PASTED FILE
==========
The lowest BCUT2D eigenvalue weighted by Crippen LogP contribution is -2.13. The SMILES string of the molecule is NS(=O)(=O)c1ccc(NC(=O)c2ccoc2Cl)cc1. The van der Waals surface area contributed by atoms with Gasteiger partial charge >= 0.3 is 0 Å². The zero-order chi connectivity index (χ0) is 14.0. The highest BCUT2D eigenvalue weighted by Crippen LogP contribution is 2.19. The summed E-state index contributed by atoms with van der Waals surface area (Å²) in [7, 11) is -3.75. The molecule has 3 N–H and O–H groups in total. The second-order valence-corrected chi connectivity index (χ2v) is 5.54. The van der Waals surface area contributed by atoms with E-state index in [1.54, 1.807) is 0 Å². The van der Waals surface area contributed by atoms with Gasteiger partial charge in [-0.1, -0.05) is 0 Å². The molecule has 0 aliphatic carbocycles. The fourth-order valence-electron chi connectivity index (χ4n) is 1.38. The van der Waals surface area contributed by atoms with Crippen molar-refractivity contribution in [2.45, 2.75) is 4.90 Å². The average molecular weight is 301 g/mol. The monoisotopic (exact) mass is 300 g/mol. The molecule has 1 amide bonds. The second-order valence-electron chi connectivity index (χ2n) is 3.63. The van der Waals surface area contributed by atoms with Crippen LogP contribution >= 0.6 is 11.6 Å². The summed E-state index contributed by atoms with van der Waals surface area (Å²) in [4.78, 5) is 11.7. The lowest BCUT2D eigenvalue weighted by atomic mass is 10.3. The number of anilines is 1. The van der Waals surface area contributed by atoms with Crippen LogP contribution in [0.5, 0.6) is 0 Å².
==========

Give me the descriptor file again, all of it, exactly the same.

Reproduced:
The lowest BCUT2D eigenvalue weighted by Crippen LogP contribution is -2.13. The SMILES string of the molecule is NS(=O)(=O)c1ccc(NC(=O)c2ccoc2Cl)cc1. The van der Waals surface area contributed by atoms with Gasteiger partial charge >= 0.3 is 0 Å². The zero-order chi connectivity index (χ0) is 14.0. The highest BCUT2D eigenvalue weighted by Crippen LogP contribution is 2.19. The summed E-state index contributed by atoms with van der Waals surface area (Å²) in [7, 11) is -3.75. The molecule has 3 N–H and O–H groups in total. The second-order valence-corrected chi connectivity index (χ2v) is 5.54. The van der Waals surface area contributed by atoms with E-state index in [1.54, 1.807) is 0 Å². The van der Waals surface area contributed by atoms with Gasteiger partial charge in [-0.1, -0.05) is 0 Å². The molecule has 0 aliphatic carbocycles. The fourth-order valence-electron chi connectivity index (χ4n) is 1.38. The van der Waals surface area contributed by atoms with Crippen molar-refractivity contribution in [2.45, 2.75) is 4.90 Å². The average molecular weight is 301 g/mol. The monoisotopic (exact) mass is 300 g/mol. The molecule has 1 amide bonds. The second-order valence-electron chi connectivity index (χ2n) is 3.63. The van der Waals surface area contributed by atoms with Crippen LogP contribution >= 0.6 is 11.6 Å². The summed E-state index contributed by atoms with van der Waals surface area (Å²) in [4.78, 5) is 11.7. The lowest BCUT2D eigenvalue weighted by atomic mass is 10.3. The number of anilines is 1. The van der Waals surface area contributed by atoms with Crippen LogP contribution in [0.5, 0.6) is 0 Å².